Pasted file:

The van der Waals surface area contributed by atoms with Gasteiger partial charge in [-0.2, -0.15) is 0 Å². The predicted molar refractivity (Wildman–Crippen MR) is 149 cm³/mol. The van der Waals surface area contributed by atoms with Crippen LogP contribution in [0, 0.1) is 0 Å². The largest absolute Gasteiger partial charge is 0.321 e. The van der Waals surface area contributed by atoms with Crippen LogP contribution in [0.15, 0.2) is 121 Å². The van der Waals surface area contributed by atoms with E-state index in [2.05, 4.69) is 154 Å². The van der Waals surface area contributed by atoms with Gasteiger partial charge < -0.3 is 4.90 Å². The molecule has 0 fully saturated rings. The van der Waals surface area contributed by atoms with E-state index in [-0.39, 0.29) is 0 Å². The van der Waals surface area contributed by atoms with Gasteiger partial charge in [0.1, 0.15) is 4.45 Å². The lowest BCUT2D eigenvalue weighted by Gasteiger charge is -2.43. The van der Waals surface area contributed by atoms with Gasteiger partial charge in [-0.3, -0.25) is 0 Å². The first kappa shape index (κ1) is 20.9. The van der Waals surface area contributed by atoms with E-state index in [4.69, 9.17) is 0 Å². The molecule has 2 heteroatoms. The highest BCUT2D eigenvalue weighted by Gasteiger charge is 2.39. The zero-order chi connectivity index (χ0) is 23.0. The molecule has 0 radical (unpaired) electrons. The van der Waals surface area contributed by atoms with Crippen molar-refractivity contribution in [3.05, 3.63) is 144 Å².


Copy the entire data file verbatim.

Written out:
The van der Waals surface area contributed by atoms with Gasteiger partial charge in [-0.2, -0.15) is 0 Å². The predicted molar refractivity (Wildman–Crippen MR) is 149 cm³/mol. The van der Waals surface area contributed by atoms with Crippen LogP contribution in [0, 0.1) is 0 Å². The largest absolute Gasteiger partial charge is 0.321 e. The van der Waals surface area contributed by atoms with Crippen LogP contribution in [0.15, 0.2) is 121 Å². The van der Waals surface area contributed by atoms with E-state index in [2.05, 4.69) is 154 Å². The van der Waals surface area contributed by atoms with Gasteiger partial charge < -0.3 is 4.90 Å². The molecule has 0 fully saturated rings. The van der Waals surface area contributed by atoms with E-state index in [-0.39, 0.29) is 0 Å². The van der Waals surface area contributed by atoms with Gasteiger partial charge in [0.1, 0.15) is 4.45 Å². The lowest BCUT2D eigenvalue weighted by Gasteiger charge is -2.43. The van der Waals surface area contributed by atoms with Gasteiger partial charge in [-0.3, -0.25) is 0 Å². The first kappa shape index (κ1) is 20.9. The van der Waals surface area contributed by atoms with E-state index in [4.69, 9.17) is 0 Å². The molecule has 2 heteroatoms. The highest BCUT2D eigenvalue weighted by Gasteiger charge is 2.39. The zero-order chi connectivity index (χ0) is 23.0. The molecule has 0 radical (unpaired) electrons. The van der Waals surface area contributed by atoms with Crippen molar-refractivity contribution in [3.05, 3.63) is 144 Å².